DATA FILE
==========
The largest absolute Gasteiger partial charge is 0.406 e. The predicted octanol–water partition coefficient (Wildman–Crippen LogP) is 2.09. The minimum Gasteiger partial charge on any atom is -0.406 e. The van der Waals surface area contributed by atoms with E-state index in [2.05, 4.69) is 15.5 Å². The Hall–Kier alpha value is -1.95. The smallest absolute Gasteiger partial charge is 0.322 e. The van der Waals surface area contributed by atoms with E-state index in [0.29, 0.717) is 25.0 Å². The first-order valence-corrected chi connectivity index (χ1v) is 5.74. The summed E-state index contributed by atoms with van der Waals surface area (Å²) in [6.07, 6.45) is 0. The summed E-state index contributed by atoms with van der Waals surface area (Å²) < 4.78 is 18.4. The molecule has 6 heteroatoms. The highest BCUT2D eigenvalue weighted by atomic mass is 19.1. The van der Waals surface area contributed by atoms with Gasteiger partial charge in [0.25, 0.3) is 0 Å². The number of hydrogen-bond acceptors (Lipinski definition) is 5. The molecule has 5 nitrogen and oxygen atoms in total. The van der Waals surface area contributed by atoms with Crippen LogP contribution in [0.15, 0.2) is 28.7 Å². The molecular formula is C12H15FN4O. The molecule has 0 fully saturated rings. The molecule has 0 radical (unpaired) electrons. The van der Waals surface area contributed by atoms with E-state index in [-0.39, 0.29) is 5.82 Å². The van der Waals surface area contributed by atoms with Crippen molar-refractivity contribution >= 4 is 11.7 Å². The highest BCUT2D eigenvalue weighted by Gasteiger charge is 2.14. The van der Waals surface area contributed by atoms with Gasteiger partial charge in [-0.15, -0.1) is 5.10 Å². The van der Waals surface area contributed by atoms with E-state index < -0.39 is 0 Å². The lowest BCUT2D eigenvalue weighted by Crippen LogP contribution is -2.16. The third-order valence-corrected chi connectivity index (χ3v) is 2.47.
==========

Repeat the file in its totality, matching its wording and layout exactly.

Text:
The largest absolute Gasteiger partial charge is 0.406 e. The predicted octanol–water partition coefficient (Wildman–Crippen LogP) is 2.09. The minimum Gasteiger partial charge on any atom is -0.406 e. The van der Waals surface area contributed by atoms with E-state index in [2.05, 4.69) is 15.5 Å². The Hall–Kier alpha value is -1.95. The smallest absolute Gasteiger partial charge is 0.322 e. The van der Waals surface area contributed by atoms with E-state index in [0.29, 0.717) is 25.0 Å². The first-order valence-corrected chi connectivity index (χ1v) is 5.74. The summed E-state index contributed by atoms with van der Waals surface area (Å²) in [6.07, 6.45) is 0. The summed E-state index contributed by atoms with van der Waals surface area (Å²) < 4.78 is 18.4. The molecule has 6 heteroatoms. The highest BCUT2D eigenvalue weighted by atomic mass is 19.1. The van der Waals surface area contributed by atoms with Gasteiger partial charge in [0.25, 0.3) is 0 Å². The number of hydrogen-bond acceptors (Lipinski definition) is 5. The molecule has 5 nitrogen and oxygen atoms in total. The van der Waals surface area contributed by atoms with Crippen LogP contribution in [0.15, 0.2) is 28.7 Å². The molecular formula is C12H15FN4O. The molecule has 0 fully saturated rings. The molecule has 0 radical (unpaired) electrons. The van der Waals surface area contributed by atoms with E-state index in [-0.39, 0.29) is 5.82 Å². The van der Waals surface area contributed by atoms with Crippen molar-refractivity contribution >= 4 is 11.7 Å². The highest BCUT2D eigenvalue weighted by Gasteiger charge is 2.14. The van der Waals surface area contributed by atoms with Gasteiger partial charge in [-0.15, -0.1) is 5.10 Å². The van der Waals surface area contributed by atoms with E-state index < -0.39 is 0 Å². The lowest BCUT2D eigenvalue weighted by Crippen LogP contribution is -2.16. The third-order valence-corrected chi connectivity index (χ3v) is 2.47.